I wanted to try to make everyone as human as possible. That trap that I see so many non-black filmmakers do with black characters, where everything is surface and stereotypical…I didn’t want to be the black filmmaker that does that with the white characters. Tim has talked about every actor has to love the character that they’re playing in some way, and in the time that we’re talking about, there’s not a lot to love in Wallace if you believe in justice and dignity. But he found a videotape or an article of his son talking about him, and so he was able to tap into the father doing what he thought was right.

I WASN’T INTERESTED IN MAKING A WHITE-SAVIOR MOVIE; I WAS INTERESTED IN MAKING A MOVIE CENTERED ON THE PEOPLE OF SELMA.

Whether it was Roth or Tom Wilkinson — or Giovanni Ribisi, Stephen Root and Alessandro Nivola — all these characters represented a real diversity of thought about this issue from the white perspective, from the dominant culture. I wanted to create an array of folks who all thought about it in a different way because white thought wasn’t a monolith at that time, just as black thought wasn’t a monolith.

What was your philosophy when you were casting?
To work with people who fascinate me. Oprah being in the cast allowed me to have flexibility because she is such a big name. Her fame and her power created space for me to be able to hire Stephan James, a 19-year-old from Canada, for John Lewis instead of the hot young guy who was just in The Fast and the Furious,or whatever. I was able to pick and choose cool people.

What was it like having Oprah on the set?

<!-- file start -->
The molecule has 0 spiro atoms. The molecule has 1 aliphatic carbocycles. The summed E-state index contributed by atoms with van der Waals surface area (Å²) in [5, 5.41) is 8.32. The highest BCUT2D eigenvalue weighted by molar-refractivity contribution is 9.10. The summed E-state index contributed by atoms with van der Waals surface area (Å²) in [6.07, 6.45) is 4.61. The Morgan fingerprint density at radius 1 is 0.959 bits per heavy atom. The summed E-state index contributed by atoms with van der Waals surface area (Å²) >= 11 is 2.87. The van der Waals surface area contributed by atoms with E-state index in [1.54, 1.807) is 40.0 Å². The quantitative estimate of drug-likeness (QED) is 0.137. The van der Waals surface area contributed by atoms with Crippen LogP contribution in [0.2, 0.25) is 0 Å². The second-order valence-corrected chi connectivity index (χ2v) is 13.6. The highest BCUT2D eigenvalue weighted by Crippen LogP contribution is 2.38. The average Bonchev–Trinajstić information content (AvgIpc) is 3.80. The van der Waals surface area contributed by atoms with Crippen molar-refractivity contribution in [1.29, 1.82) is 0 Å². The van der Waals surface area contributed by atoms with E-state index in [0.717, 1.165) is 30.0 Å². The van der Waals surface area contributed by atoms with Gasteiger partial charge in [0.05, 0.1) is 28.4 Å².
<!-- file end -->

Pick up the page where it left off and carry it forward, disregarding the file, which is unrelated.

Her first day of shooting was the day that Maya Angelou died. I had just driven up to the set in Marietta when I got a call on my cell phone from Andrew Young, the real Andrew Young: “Sister Maya has passed on.” And all I could think of was Oprah was on her way to the set. I immediately called her and said don’t come, we’ll do it another day. Tight schedule, a 32-day shoot, not a lot of room to move things around — but we’ll figure it out. She said, “No, I can do this, it’s okay.” She had the same trailer as everyone else. I spoke with her briefly, and I should’ve stayed, but I had to go out back to the set: I had 200 extras out there. So I called Tyler Perry, he sneaked onto the set, they had their moment, and she came out ready to go. I’m grateful to him; most people see us as very different filmmakers, but in that moment we were united around Oprah.

Ava DuVernay

Ava and Oprah on the set of ‘Selma.’ (Photo: Atsushi Nishijima/Paramount)

How did your old job as a publicist prepare you to do this?
To make a film?

As opposed to eating guacamole, yes.
[Laughs] Just being able to talk to people. I used to coordinate and develop and execute really big campaigns for studios with a lot of moving parts. But the main thing is just articulating what’s in your head, which we overestimate that people can do — how do you get that out in a way that’s clear and un-muddled with the intention of producing a result?

What was the hardest scene to shoot, emotionally?